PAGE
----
The soaring vaults are the largest timber structures in Asia, some with clear spans of more than 450 ft. Photo courtesy StructureCraft
As a representation of the potential of timber construction, the Tianfu Agricultural Exposition pushes the envelope of what’s possible. The largest timber structure in Asia and one of the largest in the world, the project’s five vaults are composed of soaring timber chords anchored with steel webbing, all encased in pretensioned ETFE membranes. furniture bolt
Mass-timber structures are rare in China, but the designers at design firm China Architecture Design & Research Group (CADG) wanted something that would represent the sustainable message and natural setting of the agricultural exposition. CADG worked with structural engineer StructureCraft on the vaults’ distinctive designs, which include 3,500 uniquely curved timber glulam members. “The fire restriction for structural materials in China is the biggest obstacle to the promotion of timber structures,” explains Cui Lai, chief architect at CADG. “What made this project possible was that the spaces under the vaults are defined as exterior space. Only when the vaults were seen as non-building structures could we get around the restrictions for fire codes.” This “exteriorization” of the space also fit the purpose of the structures as exhibition areas for farm products and other semi-outdoor activities, he adds.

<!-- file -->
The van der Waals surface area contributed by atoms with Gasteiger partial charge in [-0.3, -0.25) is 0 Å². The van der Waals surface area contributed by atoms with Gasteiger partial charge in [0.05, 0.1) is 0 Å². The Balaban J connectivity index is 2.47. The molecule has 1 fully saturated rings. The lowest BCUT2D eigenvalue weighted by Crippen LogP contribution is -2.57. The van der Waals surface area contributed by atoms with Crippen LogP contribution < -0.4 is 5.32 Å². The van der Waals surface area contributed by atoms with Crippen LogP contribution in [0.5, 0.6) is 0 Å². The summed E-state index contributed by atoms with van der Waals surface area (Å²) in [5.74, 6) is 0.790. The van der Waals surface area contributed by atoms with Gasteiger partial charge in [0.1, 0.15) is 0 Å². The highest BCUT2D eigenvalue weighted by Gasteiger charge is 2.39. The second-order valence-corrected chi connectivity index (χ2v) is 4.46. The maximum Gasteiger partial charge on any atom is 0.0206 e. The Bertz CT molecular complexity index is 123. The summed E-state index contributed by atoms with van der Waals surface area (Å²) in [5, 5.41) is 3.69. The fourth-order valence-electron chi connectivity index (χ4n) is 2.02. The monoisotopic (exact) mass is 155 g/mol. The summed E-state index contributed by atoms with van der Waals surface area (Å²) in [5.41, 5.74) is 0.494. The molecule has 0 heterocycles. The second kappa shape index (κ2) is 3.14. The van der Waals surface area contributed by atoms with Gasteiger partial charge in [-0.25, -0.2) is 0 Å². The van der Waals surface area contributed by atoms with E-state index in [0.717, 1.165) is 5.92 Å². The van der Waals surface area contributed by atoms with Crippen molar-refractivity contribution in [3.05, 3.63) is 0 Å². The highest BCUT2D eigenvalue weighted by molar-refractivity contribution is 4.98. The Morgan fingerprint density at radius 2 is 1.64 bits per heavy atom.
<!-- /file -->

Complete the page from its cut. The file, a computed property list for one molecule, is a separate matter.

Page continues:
After addressing concerns over fire safety and seismic issues, the main challenge was how to translate the 3D designs into something that could be assembled by work crews that may have limited experience in mass timber construction. Additionally, COVID-19-related travel restrictions limited the opportunities for engineers from Canada-based StructureCraft to visit the site in person.
“We created a full, highly detailed fabrication model in Rhino that was able to drive almost the entire construction sequence,” says Lucas Epp, vice president and head of engineering at the Abbotsford, B.C.-based firm. “But how do you tell hundreds of workers in China how to build this, when we were only able to get one person from our company into China during construction?”